What, in the end, would we be fighting for? Terrible as the situation is in East Aleppo, it’s only a part of the city. Life carries on much as normal in the rest of government-controlled Aleppo, apart from the bombing carried out by rebels, which is hardly mentioned in the press. The choice is not Assad or democracy, but Assad or ISIS. Given that there is no public appetite for the UK to intervene in Syria, I wonder what the British public would say if the reality of the situation were put to them. Shall we go to war in Syria to topple Assad and let the jihadis rule? Do we want a World War Three that might end up protecting ISIS?
Thankfully, there were some sensible arguments at last week’s parliamentary debate. Emily Thornberry, the Labour shadow foreign secretary, argued that the last thing Syria needs is more belligerents in a hideously multilevel war. She also made the point that Britain itself was supporting a deadly war in Yemen. It’s of note that Britain is not just selling arms to Saudi Arabia – British military personnel are actually directing airstrikes, too. We should protest outside our own Foreign Office, against Johnson, and force him to explain why British military personnel are directing Saudi airstrikes on hospitals, schools and funerals in Yemen.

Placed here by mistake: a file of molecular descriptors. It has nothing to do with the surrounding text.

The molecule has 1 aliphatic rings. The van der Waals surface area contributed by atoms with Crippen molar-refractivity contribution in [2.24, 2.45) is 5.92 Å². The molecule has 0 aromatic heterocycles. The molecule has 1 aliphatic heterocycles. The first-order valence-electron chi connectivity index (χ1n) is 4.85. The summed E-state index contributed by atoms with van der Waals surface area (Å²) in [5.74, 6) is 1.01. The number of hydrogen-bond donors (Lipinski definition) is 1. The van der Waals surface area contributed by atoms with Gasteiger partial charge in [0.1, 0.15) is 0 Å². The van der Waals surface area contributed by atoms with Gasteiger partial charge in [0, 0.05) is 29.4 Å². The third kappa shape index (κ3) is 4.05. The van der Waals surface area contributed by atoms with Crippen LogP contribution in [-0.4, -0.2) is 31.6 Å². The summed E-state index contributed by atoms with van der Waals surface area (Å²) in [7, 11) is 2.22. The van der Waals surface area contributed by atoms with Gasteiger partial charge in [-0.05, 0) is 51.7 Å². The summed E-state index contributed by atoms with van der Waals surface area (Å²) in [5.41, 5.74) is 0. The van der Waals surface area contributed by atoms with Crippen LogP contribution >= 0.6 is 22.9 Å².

One positive sign was that the debating chamber was three-quarters empty, suggesting many MPs are not eager to threaten Russia with war. Nonetheless, the debate itself was a terrifying display of the fact that there seems to be little understanding of the reality and consequences of what is being suggested. Shooting down Russian planes in Syria? It’s a terrible, dangerous idea.
Tara McCormack is a lecturer in international politics at the University of Leicester. She is author of Critique, Security and Power: The Political Limits to Critical and Emancipatory Approaches to Security, published by Routledge. (Buy this book from Amazon(UK).)